From: Jet Propulsion Laboratory
Posted: Tuesday, November 6, 2012
It's difficult not to think of an egg when looking at Saturn's moon Methone, seen here during a Cassini flyby of the small moon. The relatively smooth surface adds to the effect created by the oblong shape.
Small moons like Methone are not generally spherical in shape like the larger moons. Their small sizes means that they lack sufficient gravity to pull themselves into a round shape. Scientists think that the elongated shapes of these moons may be a clue to how they formed.
Lit terrain seen here is on the leading side of Methone (2 miles, 3 kilometers across). North on Methone is up. The image was taken in visible light with the Cassini spacecraft narrow-angle camera on May 20, 2012.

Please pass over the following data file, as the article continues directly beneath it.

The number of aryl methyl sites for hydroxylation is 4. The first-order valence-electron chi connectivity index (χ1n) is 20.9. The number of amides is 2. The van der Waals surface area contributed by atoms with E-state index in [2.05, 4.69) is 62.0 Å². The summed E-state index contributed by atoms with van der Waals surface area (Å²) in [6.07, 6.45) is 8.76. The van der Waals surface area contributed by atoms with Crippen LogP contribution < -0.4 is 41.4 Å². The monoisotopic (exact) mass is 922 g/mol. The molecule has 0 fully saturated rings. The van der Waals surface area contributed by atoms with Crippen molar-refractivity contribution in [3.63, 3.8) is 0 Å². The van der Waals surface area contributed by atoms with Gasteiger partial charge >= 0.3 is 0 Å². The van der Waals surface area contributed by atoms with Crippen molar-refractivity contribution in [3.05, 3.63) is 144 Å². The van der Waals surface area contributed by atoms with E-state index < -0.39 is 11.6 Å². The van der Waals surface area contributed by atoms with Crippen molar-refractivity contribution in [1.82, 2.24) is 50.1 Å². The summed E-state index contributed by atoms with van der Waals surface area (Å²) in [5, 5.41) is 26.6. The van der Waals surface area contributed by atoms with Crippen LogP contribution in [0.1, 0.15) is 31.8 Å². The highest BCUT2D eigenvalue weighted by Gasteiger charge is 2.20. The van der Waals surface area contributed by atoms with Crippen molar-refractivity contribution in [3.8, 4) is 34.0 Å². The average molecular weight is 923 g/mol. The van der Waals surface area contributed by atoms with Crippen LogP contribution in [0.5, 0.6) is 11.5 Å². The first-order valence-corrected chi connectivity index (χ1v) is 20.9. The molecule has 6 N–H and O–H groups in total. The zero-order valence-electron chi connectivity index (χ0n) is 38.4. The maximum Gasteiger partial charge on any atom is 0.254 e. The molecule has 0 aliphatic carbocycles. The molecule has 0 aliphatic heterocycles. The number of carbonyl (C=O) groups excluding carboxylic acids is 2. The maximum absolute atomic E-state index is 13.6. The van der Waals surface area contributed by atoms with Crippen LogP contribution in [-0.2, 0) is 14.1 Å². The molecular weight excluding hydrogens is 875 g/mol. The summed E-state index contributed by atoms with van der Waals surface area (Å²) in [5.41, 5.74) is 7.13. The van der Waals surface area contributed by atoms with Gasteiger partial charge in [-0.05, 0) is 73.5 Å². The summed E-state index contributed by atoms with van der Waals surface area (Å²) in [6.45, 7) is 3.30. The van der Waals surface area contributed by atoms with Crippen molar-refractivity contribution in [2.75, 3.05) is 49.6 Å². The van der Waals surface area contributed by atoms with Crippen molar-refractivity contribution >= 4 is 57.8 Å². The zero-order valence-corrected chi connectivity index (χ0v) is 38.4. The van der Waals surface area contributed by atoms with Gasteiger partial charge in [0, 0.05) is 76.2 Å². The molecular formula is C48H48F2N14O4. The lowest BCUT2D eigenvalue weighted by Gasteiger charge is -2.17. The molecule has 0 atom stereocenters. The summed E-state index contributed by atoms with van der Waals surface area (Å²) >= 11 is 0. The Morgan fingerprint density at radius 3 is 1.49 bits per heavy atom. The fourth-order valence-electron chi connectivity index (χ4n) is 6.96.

The view was obtained at a distance of approximately 2,500 miles (4,000 kilometers) from Methone and at a Sun-Methone-spacecraft, or phase, angle of 63 degrees. Scale in the original image was 88 feet (27 meters) per pixel. The image has been magnified by a factor of 2.
The Cassini-Huygens mission is a cooperative project of NASA, the European Space Agency and the Italian Space Agency. The Jet Propulsion Laboratory, a division of the California Institute of Technology in Pasadena, manages the mission for NASA's Science Mission Directorate in Washington. The Cassini orbiter and its two onboard cameras were designed, developed and assembled at JPL. The imaging team is based at the Space Science Institute, Boulder, Colo.
For more information about the Cassini-Huygens mission visit http://saturn.jpl.nasa.gov or http://www.nasa.gov/cassini . The Cassini imaging team homepage is at http://ciclops.org .
Credit: NASA/JPL-Caltech/Space Science Institute
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